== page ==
packages. The result was a disastrous mess: some packages export
different versions of the same file, and only a subset of them will
work, leading to hair-tearing dependencies. Packages would step over
each other's files, causing problems with each other and the rest of the
system that depended on the same files, ad nauseum.

More modern packaging systems deal with packages as units, and do not
allow packages to export the same files. Plus, packages can come with
metadata that specify the exact version, build, etc., of a library,
making it possible for multiple versions of the same library to exist on
a system, and programs to pick up the exact version they were compiled
with. A huge improvement indeed.

You'll be surprised at how many applications will fail horribly because
a careless library author changed the ABI (often without changing the
API) without bumping the library version, causing calls to the old
library functions to fail inexplicably, or worse, produce subtly wrong
results.


T

-- 
There are 10 kinds of people in the world: those who can count in binary, and those who can't.
October 11, 2012
Re: #pragma comment (lib, ...)
On 11 October 2012 13:18, David Nadlinger <see@klickverbot.at> wrote:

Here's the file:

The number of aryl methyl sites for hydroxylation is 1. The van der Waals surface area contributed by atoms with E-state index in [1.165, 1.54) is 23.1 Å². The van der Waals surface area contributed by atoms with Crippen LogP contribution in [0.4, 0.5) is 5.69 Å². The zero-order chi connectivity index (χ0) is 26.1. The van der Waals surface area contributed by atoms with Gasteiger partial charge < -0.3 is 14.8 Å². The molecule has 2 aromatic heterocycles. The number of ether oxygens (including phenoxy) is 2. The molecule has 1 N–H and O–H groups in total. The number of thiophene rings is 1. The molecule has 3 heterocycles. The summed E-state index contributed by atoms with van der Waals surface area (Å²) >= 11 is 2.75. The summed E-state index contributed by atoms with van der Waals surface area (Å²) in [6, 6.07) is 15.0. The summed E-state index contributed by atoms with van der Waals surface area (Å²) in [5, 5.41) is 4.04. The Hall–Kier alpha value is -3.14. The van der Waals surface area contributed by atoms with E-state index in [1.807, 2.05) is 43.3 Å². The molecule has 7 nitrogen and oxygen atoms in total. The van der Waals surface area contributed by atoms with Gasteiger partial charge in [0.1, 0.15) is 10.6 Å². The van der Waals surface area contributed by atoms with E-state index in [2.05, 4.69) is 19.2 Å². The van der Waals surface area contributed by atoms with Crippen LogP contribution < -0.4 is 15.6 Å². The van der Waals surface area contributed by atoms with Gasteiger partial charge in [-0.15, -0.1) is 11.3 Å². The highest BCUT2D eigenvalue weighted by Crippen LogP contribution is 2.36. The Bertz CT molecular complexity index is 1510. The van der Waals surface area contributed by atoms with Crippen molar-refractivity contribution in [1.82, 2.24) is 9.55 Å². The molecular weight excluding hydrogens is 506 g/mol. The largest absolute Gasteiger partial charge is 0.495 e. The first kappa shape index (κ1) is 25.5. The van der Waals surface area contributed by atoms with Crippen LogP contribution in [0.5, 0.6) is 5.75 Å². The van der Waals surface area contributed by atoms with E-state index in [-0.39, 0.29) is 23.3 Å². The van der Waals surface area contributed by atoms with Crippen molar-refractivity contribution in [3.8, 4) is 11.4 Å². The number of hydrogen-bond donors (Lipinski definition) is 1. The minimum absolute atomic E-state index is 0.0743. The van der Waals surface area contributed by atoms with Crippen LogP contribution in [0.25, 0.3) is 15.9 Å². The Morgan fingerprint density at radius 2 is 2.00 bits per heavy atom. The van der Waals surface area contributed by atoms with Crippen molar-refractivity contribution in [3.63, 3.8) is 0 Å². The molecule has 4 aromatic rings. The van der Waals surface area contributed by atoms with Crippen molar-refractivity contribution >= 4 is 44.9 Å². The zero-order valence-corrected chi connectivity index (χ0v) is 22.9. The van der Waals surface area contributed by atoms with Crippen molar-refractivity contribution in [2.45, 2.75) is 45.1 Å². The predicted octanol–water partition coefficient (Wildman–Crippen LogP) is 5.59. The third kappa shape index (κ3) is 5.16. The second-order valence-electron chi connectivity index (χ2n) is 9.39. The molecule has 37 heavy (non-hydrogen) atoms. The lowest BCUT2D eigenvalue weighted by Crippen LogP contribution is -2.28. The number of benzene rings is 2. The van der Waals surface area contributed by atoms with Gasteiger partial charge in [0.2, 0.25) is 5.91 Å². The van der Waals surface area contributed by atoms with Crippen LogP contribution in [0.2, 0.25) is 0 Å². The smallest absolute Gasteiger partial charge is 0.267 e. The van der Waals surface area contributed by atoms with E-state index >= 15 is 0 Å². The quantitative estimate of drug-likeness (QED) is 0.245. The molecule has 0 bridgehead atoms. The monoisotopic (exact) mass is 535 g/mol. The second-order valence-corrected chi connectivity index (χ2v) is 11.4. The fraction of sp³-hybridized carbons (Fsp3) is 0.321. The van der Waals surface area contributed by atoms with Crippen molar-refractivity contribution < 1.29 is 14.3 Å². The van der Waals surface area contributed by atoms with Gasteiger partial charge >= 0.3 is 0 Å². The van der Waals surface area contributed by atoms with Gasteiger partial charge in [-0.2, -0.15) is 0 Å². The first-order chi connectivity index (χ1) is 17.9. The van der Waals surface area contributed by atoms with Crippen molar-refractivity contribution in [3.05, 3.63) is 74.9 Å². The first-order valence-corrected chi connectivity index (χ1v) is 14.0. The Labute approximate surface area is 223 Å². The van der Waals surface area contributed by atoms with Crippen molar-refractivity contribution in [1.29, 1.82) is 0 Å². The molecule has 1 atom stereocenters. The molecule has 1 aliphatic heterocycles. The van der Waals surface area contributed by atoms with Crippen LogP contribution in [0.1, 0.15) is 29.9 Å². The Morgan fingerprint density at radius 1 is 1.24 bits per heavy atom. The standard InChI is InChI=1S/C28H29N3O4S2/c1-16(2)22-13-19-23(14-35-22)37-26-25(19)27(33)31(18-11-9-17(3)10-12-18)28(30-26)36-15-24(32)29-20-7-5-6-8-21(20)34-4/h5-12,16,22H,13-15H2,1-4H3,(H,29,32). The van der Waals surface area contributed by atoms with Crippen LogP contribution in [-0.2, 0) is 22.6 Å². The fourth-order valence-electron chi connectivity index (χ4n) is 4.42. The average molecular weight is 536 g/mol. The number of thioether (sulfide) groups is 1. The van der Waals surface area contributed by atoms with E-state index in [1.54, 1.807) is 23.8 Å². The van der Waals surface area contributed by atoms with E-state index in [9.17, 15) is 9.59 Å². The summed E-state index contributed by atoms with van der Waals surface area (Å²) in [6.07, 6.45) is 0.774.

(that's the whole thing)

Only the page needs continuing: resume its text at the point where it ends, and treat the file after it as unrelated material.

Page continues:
> On Thursday, 11 October 2012 at 12:11:47 UTC, Manu wrote:
>>
>> LLVM?
>
>
> LLVM is capable of emitting directly to object files, but linking is not
> part of its (core) agenda. In LDC, we currently depend on "the system
> linker", i.e. GCC on Unixen and link.exe on MSVC/Windows. This might change
> if/when LLD (http://lld.llvm.org/) becomes stable, though.
>
> David

Does LDC only build one executable?



-- 
Iain Buclaw

*(p < e ? p++ : p) = (c & 0x0f) + '0';
October 11, 2012
Re: #pragma comment (lib, ...)
On Thursday, 11 October 2012 at 15:18:07 UTC, Iain Buclaw wrote:
> Does LDC only build one executable?

What do you mean by "only one executable" – only one object 
file? If the latter, then the answer depends on whether you pass 
the -singleobj switch at compile time. If it is specified, all 
the LLVM modules which would be codegen'd as separate object 
files are linked together internally before emitting them, if 
not, individual object files are generated.

David
October 11, 2012
Re: #pragma comment (lib, ...)
On 11 October 2012 16:29, David Nadlinger <see@klickverbot.at> wrote:
> On Thursday, 11 October 2012 at 15:18:07 UTC, Iain Buclaw wrote:
>>
>> Does LDC only build one executable?
>
>
> What do you mean by "only one executable" – only one object file? If the
> latter, then the answer depends on whether you pass the -singleobj switch at
> compile time. If it is specified, all the LLVM modules which would be